This is the beginning of a series of posts on User Experience and usability principles, as applied to various websites and apps.
Snapchat is an app that allows you to send brief (pun intended) photos and videos to your friends that cannot be viewed more than once - which exploded in popularity due to the newfound ability to (somewhat) safely send nudie pics.
We'll leave the nudie pics behind today to answer a few burning UX questions, like: how did I add that snap to my stories? What does the recycle sign mean? And why are there so many boxes littered all over the place?
In his excellent article, Thomas Byttebier explains that "icons can easily break the most important characteristic of a good user interface: clarity". So in the spirit of clarity, I'm going to suggest a few revisions to everyone's favorite nudie-pics app.
The Camera Screen
Firstly, let's take an inventory of the actions you can do from the snap camera screen.
- Take a snap
- Take a video
- Go to Snap History
- Go to Stories
- Turn flash on/off
- Turn camera around
- View your settings and your friends
The icons are a flash, a ghost, a weird recycling sign, a square, a circle, and three lines. Totally obvious which is which, right?
How about we first think through grouping these actions by category?
So we would have camera actions (snap, video, flash, and camera orientation) and navigation items (history, stories, settings).
It's common practice these days to place the camera button in the bottom center, so we'll leave that there, and group the rest of the camera actions around it. Remember also that we're trying to clarify things here, so I'll add text underneath the updated flash and camera flip icons.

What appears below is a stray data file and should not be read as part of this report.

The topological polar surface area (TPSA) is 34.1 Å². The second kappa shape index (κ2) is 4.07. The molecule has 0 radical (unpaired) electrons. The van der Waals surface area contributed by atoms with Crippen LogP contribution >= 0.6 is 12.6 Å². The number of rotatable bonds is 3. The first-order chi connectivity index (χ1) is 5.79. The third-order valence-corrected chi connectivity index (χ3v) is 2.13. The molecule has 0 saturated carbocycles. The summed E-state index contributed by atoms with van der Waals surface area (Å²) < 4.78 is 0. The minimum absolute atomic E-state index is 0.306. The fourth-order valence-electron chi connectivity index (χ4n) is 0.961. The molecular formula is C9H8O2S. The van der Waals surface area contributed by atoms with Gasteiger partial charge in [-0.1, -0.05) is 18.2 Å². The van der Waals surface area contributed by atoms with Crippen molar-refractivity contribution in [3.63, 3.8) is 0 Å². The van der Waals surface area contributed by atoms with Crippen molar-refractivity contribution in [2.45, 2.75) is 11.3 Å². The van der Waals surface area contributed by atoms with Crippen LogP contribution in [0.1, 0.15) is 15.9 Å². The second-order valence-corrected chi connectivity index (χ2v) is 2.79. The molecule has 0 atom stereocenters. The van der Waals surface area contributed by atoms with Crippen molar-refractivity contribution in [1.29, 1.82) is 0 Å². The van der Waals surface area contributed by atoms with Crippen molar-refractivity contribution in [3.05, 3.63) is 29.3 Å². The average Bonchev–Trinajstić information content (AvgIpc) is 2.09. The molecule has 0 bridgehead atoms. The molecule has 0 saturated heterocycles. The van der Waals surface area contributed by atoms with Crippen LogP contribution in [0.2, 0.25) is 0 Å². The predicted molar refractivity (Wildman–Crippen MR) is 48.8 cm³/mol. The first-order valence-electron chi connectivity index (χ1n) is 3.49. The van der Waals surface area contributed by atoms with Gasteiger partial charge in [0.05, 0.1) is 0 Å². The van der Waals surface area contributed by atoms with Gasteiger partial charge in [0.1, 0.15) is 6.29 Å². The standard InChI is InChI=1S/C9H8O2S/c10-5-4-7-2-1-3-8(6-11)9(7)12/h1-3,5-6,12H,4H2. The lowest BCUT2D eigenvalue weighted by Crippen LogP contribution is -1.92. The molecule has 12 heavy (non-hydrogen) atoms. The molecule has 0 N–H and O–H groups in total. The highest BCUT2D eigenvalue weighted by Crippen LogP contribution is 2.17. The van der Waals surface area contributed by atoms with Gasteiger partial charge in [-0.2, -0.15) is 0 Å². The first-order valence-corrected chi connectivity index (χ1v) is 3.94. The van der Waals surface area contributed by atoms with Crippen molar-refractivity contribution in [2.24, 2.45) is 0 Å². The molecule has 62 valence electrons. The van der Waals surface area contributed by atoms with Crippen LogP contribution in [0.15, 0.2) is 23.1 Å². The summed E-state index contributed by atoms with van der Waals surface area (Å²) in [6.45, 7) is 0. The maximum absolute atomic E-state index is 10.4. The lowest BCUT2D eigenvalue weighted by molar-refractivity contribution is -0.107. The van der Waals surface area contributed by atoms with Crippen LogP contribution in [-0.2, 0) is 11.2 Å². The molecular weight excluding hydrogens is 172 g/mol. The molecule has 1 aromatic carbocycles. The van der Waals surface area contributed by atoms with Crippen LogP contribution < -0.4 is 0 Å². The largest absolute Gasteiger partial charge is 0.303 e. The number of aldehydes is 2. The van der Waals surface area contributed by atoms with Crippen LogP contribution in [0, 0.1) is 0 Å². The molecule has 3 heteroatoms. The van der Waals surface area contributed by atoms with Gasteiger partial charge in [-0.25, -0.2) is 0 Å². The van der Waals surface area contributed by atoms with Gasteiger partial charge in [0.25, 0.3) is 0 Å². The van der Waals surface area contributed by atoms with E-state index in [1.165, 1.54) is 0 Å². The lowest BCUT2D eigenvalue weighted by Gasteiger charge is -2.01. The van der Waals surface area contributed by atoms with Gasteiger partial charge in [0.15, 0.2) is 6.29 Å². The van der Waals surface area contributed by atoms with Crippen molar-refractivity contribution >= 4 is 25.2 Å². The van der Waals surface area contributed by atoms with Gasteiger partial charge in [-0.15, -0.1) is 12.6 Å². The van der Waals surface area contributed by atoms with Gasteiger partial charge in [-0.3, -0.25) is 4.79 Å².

Stories and History can go at the top. As a user, I don't want to access settings while I'm trying to take a snap, so I'll remove the (very unintuitive) action of the ghost at the top.
Ok. We've got the bare minimum to not completely confuse our users! We forgot an item in our list, however: video. To start videoing, you currently press and hold the camera button. Maybe Snapchat was leaving this up to their super users to figure out, but ideally we'd work in an extra icon that denoted this switch as well.
The Snapsterpiece Screen (seriously that's what they call it)
Inventory of actions:
- Delete snap
- Type and/or change font style
- Pick a color
- Draw on screen
- Add a sticker
- Add filters
- Choose snap length
- Save to Story (with no confirmation, as I JUST FOUND OUT. So now my story includes three random pictures of my dog and one of my laptop screen. Good thing I wasn't naked. Thanks a lot, Snapchat.)
- Go to Send Snap
Icons: an "X", a post-it note, a "T", a pencil, a circle with a number in it, a down arrow, a square with a plus in it, and a chevron right arrow. Just what I was expecting.
The actions are fairly well-grouped already. Editing actions are in the top left and snap actions are on the bottom. Let's add some labels and we'll be 90% there.
Going back to our list, we didn't directly address filters or the horrifying consequences of adding a snap to your story.
Filters seem to be, as with video, another super user power, since there is no explicit reference to them. I'd create a new icon to add to the top of the screen, or use a helpful unobtrusive mini-tutorial pointing the feature out for first-time users. Something like: "Swipe left or right to add a filter" with accompanying arrows.
As for Add to Story, I would add this alert: "Add this snap to your story? Your story is shared with all of your friends." with "Yes" or "No" options below.
Another options is to remove the icon from this page, and only have the "My Story" option listed above the contact list on the Send screen.
Snapchat also has views for sending your snaps, viewing snaps, viewing contacts, and viewing stories. Here's how Snapchat's website describes the sent and received photo and video icons:
If you have this memorized, I commend you. How about some outgoing and incoming arrows, with a little video camera or film strip next to the video items?
In the meantime, I will just keep tapping icons to see what happens.
There you have it! A somewhat less confusing, more intuitive app for folks of all ages to send their nudie pics from.
Usability Rating: 2 out of 5 stars